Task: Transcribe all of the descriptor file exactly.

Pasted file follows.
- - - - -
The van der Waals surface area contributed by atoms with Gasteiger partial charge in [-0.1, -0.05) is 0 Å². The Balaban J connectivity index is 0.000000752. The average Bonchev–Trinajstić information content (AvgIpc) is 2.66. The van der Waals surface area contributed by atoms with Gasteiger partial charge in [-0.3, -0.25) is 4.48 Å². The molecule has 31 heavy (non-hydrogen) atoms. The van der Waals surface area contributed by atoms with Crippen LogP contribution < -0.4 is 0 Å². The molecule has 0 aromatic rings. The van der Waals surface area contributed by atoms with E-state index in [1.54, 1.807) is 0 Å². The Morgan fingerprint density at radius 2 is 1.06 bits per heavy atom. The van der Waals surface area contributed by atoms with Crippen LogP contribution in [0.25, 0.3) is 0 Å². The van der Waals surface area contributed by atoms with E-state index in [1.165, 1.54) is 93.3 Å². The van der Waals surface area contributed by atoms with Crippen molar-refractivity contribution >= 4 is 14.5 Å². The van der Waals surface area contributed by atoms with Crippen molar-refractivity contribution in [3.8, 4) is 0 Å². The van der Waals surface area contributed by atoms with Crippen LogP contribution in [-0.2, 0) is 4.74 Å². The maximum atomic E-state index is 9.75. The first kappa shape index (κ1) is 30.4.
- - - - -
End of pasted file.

The van der Waals surface area contributed by atoms with Gasteiger partial charge in [-0.1, -0.05) is 0 Å². The Balaban J connectivity index is 0.000000752. The average Bonchev–Trinajstić information content (AvgIpc) is 2.66. The van der Waals surface area contributed by atoms with Gasteiger partial charge in [-0.3, -0.25) is 4.48 Å². The molecule has 31 heavy (non-hydrogen) atoms. The van der Waals surface area contributed by atoms with Crippen LogP contribution < -0.4 is 0 Å². The molecule has 0 aromatic rings. The van der Waals surface area contributed by atoms with E-state index in [1.54, 1.807) is 0 Å². The Morgan fingerprint density at radius 2 is 1.06 bits per heavy atom. The van der Waals surface area contributed by atoms with Crippen LogP contribution in [0.25, 0.3) is 0 Å². The van der Waals surface area contributed by atoms with E-state index in [1.165, 1.54) is 93.3 Å². The van der Waals surface area contributed by atoms with Crippen molar-refractivity contribution >= 4 is 14.5 Å². The van der Waals surface area contributed by atoms with Crippen molar-refractivity contribution in [3.8, 4) is 0 Å². The van der Waals surface area contributed by atoms with Crippen LogP contribution in [-0.2, 0) is 4.74 Å². The maximum atomic E-state index is 9.75. The first kappa shape index (κ1) is 30.4.